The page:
In the past few days, after the listing for a coming book by Dr. Anthony Fauci, the Biden administration’s top adviser on COVID-19, was taken down from Amazon’s and Barnes & Noble’s websites, right-wing outlets and social media commentators spread the rumor that the it had been removed because of public backlash to the idea of Fauci’s “profiteering” from the pandemic.

In truth, Fauci is not making any money from the book, which is about lessons he has learned during his decades in public service, and the listing was pulled for a simple reason: The publisher had posted it too early.

Fauci “will not earn any royalties from its publication and was not paid” for the book, “Expect the Unexpected,” said Ann Day, a spokeswoman for National Geographic Books, its publisher. She said Fauci also would not earn anything for a related documentary. (Fauci did not respond to a request for comment.)

The book, which compiles interviews and speeches given by Fauci during his 37 years as the director of the National Institute of Allergy and Infectious Diseases, was taken off the websites because “it was prematurely posted for presale,” Day said. She added that proceeds would “go back to the National Geographic Society to fund work in the areas of science, exploration, conservation and education and to reinvest in content.”

In a statement, the institute noted that the book had not been written by Fauci himself. The institute also confirmed that he would not earn any royalties from its publication.

The falsehood about the book and Fauci spread widely online. On May 31, the right-wing outlet The Daily Caller published an article about the book’s appearing for presale online. Some conservative Republicans, including Reps. Andy Biggs of Arizona and Dan Bishop of North Carolina, seized on the article and claimed without evidence that Fauci would be profiting from the book.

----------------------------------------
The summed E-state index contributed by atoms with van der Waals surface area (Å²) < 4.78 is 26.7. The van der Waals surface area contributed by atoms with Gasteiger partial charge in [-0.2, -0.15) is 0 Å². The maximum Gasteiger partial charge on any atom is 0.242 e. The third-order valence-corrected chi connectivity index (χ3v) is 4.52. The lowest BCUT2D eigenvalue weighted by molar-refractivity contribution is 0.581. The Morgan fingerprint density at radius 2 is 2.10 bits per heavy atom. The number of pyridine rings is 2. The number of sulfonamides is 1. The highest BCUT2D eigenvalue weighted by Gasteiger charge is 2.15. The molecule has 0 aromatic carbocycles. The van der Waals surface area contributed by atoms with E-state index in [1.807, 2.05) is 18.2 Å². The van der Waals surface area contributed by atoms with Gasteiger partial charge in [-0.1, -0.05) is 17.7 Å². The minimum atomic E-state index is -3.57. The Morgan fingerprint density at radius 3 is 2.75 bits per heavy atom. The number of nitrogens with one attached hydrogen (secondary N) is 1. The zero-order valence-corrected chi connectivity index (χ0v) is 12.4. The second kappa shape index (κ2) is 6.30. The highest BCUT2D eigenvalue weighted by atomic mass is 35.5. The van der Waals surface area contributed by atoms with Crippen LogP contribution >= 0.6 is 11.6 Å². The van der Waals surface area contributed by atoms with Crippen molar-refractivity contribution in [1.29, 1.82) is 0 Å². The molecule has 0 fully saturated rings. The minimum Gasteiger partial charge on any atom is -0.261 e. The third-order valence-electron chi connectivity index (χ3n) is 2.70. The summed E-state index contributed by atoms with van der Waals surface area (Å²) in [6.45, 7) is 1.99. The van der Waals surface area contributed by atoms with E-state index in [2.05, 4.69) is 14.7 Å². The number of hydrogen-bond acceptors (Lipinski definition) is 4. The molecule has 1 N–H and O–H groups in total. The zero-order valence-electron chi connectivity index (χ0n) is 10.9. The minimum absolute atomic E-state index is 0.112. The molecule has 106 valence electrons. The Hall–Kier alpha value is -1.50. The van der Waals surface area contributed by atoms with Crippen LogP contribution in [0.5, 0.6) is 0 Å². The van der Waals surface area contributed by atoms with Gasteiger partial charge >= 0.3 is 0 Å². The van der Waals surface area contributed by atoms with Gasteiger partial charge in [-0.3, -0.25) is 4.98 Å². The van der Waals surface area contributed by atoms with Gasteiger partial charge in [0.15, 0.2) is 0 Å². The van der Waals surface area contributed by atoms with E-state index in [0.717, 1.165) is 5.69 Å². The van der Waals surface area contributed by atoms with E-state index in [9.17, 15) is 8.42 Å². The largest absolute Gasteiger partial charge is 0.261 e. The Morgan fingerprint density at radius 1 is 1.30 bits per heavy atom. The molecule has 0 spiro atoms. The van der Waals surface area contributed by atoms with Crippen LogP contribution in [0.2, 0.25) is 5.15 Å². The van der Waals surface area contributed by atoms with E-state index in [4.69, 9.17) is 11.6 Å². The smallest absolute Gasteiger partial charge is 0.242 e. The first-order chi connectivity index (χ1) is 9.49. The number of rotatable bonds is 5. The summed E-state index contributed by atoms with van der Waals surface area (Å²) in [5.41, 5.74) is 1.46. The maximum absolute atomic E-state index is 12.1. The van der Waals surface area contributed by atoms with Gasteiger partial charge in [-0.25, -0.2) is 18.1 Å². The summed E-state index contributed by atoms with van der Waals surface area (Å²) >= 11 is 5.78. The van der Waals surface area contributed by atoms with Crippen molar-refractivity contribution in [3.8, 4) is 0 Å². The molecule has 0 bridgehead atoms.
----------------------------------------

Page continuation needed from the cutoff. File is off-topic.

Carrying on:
“His lockdown mandates destroyed livelihoods and threatened our children’s futures,” Bishop posted on Twitter on June 1. “Now he’ll be profiting nicely off it.”

The post was liked and shared more than 2,700 times.

That same day, Newsweek and Fox News published articles highlighting the “backlash” that Fauci faced from right-wing commentators “for profiting from pandemic” after the announcement of his book. The articles did not mention that he would not make money from the book. They reached as many as 20.1 million people on Facebook, according to data from CrowdTangle, a social media analytics tool owned by the social network.

On June 2, a conservative outlet, Just the News, posted an article asserting that Fauci’s book had been “scrubbed” from Amazon and Barnes & Noble because of the backlash. The founder of the site, John Solomon — a Washington media personality who was instrumental in pushing falsehoods about the Bidens and Ukraine — tweeted the misleading article. So did pro-Trump activist Jack Posobiec, who once promoted the false Pizzagate conspiracy.

“Books are removed from from time to time if the details are loaded incorrectly,” a Barnes & Noble spokeswoman said in a statement to The Times. “This book was not removed proactively by Barnes & Noble. We expect it will be available again shortly for purchase as soon as the publisher decides to list it.”

Amazon did not comment.

Some articles June 2, including on Fox News and The Daily Mail, included similar comments from National Geographic Books. But many outlets on the far right continued to push the version of events that the book had been “scrubbed” from online listings because of the backlash, without the updated information. The articles collected more than 32,000 likes and shares on Facebook and reached as many as 6 million people on Facebook, according to CrowdTangle data.

Days later, people like Fox News host Sean Hannity and Rep. Ronny Jackson, R-Texas, former President Donald Trump’s onetime doctor, continued to push the false idea on Twitter.

“Anthony Fauci is set to make a fortune on his upcoming book; meanwhile our country continues to SUFFER from his ENDLESS non-scientific policies,” Jackson said on Twitter. His post collected nearly 4,000 likes, comments and shares.

This article originally appeared in The New York Times.